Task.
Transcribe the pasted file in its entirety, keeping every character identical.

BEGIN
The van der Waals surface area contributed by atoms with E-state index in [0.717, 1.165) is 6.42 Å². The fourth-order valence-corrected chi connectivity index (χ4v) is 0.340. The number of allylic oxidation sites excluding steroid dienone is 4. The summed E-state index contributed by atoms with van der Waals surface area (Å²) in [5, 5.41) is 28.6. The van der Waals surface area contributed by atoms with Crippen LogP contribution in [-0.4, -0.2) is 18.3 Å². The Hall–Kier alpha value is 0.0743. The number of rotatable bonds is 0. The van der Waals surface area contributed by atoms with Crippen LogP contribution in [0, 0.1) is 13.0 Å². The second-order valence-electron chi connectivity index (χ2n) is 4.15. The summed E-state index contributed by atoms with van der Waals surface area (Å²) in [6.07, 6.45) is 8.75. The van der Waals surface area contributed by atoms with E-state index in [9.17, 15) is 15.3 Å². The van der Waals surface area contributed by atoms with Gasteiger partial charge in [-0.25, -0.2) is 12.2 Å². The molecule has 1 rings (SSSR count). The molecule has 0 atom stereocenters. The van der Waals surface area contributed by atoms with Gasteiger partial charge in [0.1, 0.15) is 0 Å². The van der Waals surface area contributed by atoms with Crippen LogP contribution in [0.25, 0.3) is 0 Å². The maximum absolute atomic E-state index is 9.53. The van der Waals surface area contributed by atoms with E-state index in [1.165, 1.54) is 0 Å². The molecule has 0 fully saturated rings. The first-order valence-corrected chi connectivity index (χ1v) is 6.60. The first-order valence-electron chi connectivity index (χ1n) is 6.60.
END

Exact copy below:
The van der Waals surface area contributed by atoms with E-state index in [0.717, 1.165) is 6.42 Å². The fourth-order valence-corrected chi connectivity index (χ4v) is 0.340. The number of allylic oxidation sites excluding steroid dienone is 4. The summed E-state index contributed by atoms with van der Waals surface area (Å²) in [5, 5.41) is 28.6. The van der Waals surface area contributed by atoms with Crippen LogP contribution in [-0.4, -0.2) is 18.3 Å². The Hall–Kier alpha value is 0.0743. The number of rotatable bonds is 0. The van der Waals surface area contributed by atoms with Crippen LogP contribution in [0, 0.1) is 13.0 Å². The second-order valence-electron chi connectivity index (χ2n) is 4.15. The summed E-state index contributed by atoms with van der Waals surface area (Å²) in [6.07, 6.45) is 8.75. The van der Waals surface area contributed by atoms with E-state index in [9.17, 15) is 15.3 Å². The van der Waals surface area contributed by atoms with Gasteiger partial charge in [-0.25, -0.2) is 12.2 Å². The molecule has 1 rings (SSSR count). The molecule has 0 atom stereocenters. The van der Waals surface area contributed by atoms with Gasteiger partial charge in [0.1, 0.15) is 0 Å². The van der Waals surface area contributed by atoms with Crippen LogP contribution in [0.25, 0.3) is 0 Å². The maximum absolute atomic E-state index is 9.53. The van der Waals surface area contributed by atoms with E-state index in [1.165, 1.54) is 0 Å². The molecule has 0 fully saturated rings. The first-order valence-corrected chi connectivity index (χ1v) is 6.60. The first-order valence-electron chi connectivity index (χ1n) is 6.60.